Charlotte Bennett and Katie Posner, the artistic directors of touring new-writing company Paines Plough, didn’t want to be rushed into making an announcement about what they would be doing to support writers and audiences over the coming months, but wanted to take stock.
“This is,” says Bennett, “a moment to pause and think as an arts community what we do, why we do it and who we do it for. The world will be changed by the current situation and that means theatre will be too.”
The company, which already has considerable experience of making work both in live spaces and digitally via its enormously influential Come to Where I’m From programme, which has given early opportunities to many writers, was keen to offer something different at a time when many of the online opportunities for playwrights look quite similar. It will be adapting the Come to Where I’m From initiative and teaming up with four theatres around the country to offer four writers in each area short play commissions to write a piece called Come to Where I Am.
Initially it will be a digital project, but it will be extended with all the plays being performed live when theatres reopen. Paines Plough has been thinking about how not everyone has access to digital mediums. So, it will be offering targeted groups the opportunity to have plays performed live over the phone to them. Another project called Come to Where I’ll Be is a collaboration with theatres across Europe that will team up UK writers with their counterparts in Europe to co-author 30-minute bilingual plays that push the boundaries of form for theatre on digital platforms.
“What it won’t be,” says Bennett, “is producing lots of plays about what it’s like to be in isolation.” She points to the fact that the project crosses borders and creates a freedom of movement of the imagination at a time when the world is on lockdown. “I hope there will be something inspiring and uplifting about it.”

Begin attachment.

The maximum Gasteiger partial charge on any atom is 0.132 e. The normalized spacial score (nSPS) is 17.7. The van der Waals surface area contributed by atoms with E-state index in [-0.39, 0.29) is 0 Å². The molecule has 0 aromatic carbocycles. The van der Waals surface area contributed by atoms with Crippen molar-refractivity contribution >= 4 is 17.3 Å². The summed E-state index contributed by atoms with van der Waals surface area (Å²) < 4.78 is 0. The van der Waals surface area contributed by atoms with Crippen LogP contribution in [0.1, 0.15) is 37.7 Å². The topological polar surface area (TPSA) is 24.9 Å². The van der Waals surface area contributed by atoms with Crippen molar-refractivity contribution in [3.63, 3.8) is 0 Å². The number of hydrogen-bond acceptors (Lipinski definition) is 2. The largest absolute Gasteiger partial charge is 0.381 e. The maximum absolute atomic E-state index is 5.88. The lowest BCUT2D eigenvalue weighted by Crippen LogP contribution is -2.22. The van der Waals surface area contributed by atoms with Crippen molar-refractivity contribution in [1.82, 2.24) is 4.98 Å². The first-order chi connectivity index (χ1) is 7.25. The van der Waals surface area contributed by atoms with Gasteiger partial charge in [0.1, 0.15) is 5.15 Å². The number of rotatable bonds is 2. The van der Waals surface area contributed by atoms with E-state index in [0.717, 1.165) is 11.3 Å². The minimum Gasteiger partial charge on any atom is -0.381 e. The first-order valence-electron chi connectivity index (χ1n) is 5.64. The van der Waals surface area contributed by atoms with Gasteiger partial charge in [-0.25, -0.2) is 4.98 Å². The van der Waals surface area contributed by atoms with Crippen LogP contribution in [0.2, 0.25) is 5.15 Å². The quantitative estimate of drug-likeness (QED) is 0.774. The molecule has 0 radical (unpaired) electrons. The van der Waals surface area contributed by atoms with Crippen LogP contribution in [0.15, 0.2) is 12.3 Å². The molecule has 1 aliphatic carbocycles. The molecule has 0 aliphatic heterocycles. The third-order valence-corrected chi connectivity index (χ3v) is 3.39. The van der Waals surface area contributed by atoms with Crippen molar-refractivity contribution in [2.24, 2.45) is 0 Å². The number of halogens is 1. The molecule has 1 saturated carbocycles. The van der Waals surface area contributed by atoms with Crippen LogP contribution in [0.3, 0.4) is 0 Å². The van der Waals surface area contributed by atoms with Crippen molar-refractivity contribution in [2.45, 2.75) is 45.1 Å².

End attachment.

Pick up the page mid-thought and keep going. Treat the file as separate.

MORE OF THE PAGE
Greer says: “I’m interested in what stories will come out of such a profound and immediate disruption of all our daily lives,” before adding: “I have been reading many dystopian narratives over the past three years and I will be interested to see if there is an increase after this or a slowdown. I hope we see a pivot towards hope.” As a writer, her instinct is “not to write as a Band-Aid to the wound but out of joy”. That may take time.
‘I’m sure I’ll read at least a few Covid-19 plays before the year is out’ – Stewart Pringle, playwright and dramaturg
Time is what Britton thinks writers need to process what has happened and what it means. He says he would be delighted if great plays about the current situation emerge over the coming months but thinks it will take far longer. “We need to get some distance. Things will be different in ways we have never imagined and some things will be the same in ways we had not expected.”
He recalls listening to a podcast by London’s Royal Court in which Simon Stephens interviewed Jez Butterworth and they were talking about how Butterworth likes to sit with ideas for a while. “Stephens asks: ‘Do you mean a few months?’ And Butterworth replies: ‘10 to 15 years.’”
Pringle says: “I’m sure I’ll read at least a few Covid-19 plays before the year is out, and I can’t say I’m hugely looking forward to it.” He continues: “But in 10 years’ time I bet I’ll be able to point to a few that sprang out of everything we’re learning to plot some genuinely new territory, to excavate new truths about the human condition or whatever it is we hope plays can do.”
He cites the delay in theatre work that followed the September 11 terrorist attacks and the shock waves it sent around the world, and says the best work needs time to brew.
“It’s not really the ones that were written in the white heat of the moment that I cherish, but the ones that emerged later and grew from a historical perspective. I could probably go my whole life without seeing The Mercy Seat again, but Come from Away is a piece of theatre that speaks with clarity and eloquence, not just about those terrible days after, but about the human condition and the meaning of welcome and it has real lasting worth.”